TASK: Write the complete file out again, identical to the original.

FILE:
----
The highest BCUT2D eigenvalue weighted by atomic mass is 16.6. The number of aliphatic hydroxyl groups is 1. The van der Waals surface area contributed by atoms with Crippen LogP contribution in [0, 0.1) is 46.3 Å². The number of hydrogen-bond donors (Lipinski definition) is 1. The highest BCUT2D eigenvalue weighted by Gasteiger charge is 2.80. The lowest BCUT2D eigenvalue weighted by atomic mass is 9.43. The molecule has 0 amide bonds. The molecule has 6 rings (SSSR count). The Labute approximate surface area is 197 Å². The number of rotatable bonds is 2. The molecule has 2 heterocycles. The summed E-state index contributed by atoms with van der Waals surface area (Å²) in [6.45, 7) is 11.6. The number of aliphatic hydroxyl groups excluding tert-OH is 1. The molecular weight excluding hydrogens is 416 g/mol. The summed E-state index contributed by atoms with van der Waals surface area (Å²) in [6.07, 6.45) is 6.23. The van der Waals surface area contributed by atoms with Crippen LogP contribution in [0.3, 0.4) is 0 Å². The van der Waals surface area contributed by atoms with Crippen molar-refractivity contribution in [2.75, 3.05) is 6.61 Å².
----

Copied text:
The highest BCUT2D eigenvalue weighted by atomic mass is 16.6. The number of aliphatic hydroxyl groups is 1. The van der Waals surface area contributed by atoms with Crippen LogP contribution in [0, 0.1) is 46.3 Å². The number of hydrogen-bond donors (Lipinski definition) is 1. The highest BCUT2D eigenvalue weighted by Gasteiger charge is 2.80. The lowest BCUT2D eigenvalue weighted by atomic mass is 9.43. The molecule has 0 amide bonds. The molecule has 6 rings (SSSR count). The Labute approximate surface area is 197 Å². The number of rotatable bonds is 2. The molecule has 2 heterocycles. The summed E-state index contributed by atoms with van der Waals surface area (Å²) in [6.45, 7) is 11.6. The number of aliphatic hydroxyl groups excluding tert-OH is 1. The molecular weight excluding hydrogens is 416 g/mol. The summed E-state index contributed by atoms with van der Waals surface area (Å²) in [6.07, 6.45) is 6.23. The van der Waals surface area contributed by atoms with Crippen LogP contribution in [0.3, 0.4) is 0 Å². The van der Waals surface area contributed by atoms with Crippen molar-refractivity contribution in [2.75, 3.05) is 6.61 Å².